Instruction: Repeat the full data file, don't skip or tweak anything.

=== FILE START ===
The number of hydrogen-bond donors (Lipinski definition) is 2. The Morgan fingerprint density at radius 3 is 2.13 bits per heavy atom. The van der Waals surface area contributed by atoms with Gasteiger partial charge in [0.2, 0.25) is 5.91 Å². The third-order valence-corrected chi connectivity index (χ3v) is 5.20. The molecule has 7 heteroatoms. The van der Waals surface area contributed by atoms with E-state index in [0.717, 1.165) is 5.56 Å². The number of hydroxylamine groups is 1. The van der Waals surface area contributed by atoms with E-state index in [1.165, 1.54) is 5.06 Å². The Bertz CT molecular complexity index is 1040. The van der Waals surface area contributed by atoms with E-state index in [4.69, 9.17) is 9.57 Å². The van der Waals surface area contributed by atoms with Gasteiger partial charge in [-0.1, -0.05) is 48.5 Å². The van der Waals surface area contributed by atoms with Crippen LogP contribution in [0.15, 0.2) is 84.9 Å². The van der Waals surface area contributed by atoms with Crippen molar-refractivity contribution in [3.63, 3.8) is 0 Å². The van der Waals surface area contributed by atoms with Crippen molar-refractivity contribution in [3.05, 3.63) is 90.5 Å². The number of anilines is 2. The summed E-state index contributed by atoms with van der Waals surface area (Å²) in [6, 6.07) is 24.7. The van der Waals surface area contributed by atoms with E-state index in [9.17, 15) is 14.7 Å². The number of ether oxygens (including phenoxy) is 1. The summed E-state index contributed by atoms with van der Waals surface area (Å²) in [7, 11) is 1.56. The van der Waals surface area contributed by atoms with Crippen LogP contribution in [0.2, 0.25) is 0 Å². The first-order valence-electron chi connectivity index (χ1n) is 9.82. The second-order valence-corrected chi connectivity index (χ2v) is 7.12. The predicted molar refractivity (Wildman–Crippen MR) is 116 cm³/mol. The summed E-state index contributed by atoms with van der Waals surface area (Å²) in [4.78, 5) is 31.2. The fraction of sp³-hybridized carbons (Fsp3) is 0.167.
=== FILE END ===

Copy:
The number of hydrogen-bond donors (Lipinski definition) is 2. The Morgan fingerprint density at radius 3 is 2.13 bits per heavy atom. The van der Waals surface area contributed by atoms with Gasteiger partial charge in [0.2, 0.25) is 5.91 Å². The third-order valence-corrected chi connectivity index (χ3v) is 5.20. The molecule has 7 heteroatoms. The van der Waals surface area contributed by atoms with E-state index in [0.717, 1.165) is 5.56 Å². The number of hydroxylamine groups is 1. The van der Waals surface area contributed by atoms with E-state index in [1.165, 1.54) is 5.06 Å². The Bertz CT molecular complexity index is 1040. The van der Waals surface area contributed by atoms with E-state index in [4.69, 9.17) is 9.57 Å². The van der Waals surface area contributed by atoms with Gasteiger partial charge in [-0.1, -0.05) is 48.5 Å². The van der Waals surface area contributed by atoms with Crippen LogP contribution in [0.15, 0.2) is 84.9 Å². The van der Waals surface area contributed by atoms with Crippen molar-refractivity contribution in [3.63, 3.8) is 0 Å². The van der Waals surface area contributed by atoms with Crippen molar-refractivity contribution in [3.05, 3.63) is 90.5 Å². The number of anilines is 2. The summed E-state index contributed by atoms with van der Waals surface area (Å²) in [6, 6.07) is 24.7. The van der Waals surface area contributed by atoms with E-state index in [9.17, 15) is 14.7 Å². The number of ether oxygens (including phenoxy) is 1. The summed E-state index contributed by atoms with van der Waals surface area (Å²) in [7, 11) is 1.56. The van der Waals surface area contributed by atoms with Crippen LogP contribution in [0.2, 0.25) is 0 Å². The first-order valence-electron chi connectivity index (χ1n) is 9.82. The second-order valence-corrected chi connectivity index (χ2v) is 7.12. The predicted molar refractivity (Wildman–Crippen MR) is 116 cm³/mol. The summed E-state index contributed by atoms with van der Waals surface area (Å²) in [4.78, 5) is 31.2. The fraction of sp³-hybridized carbons (Fsp3) is 0.167.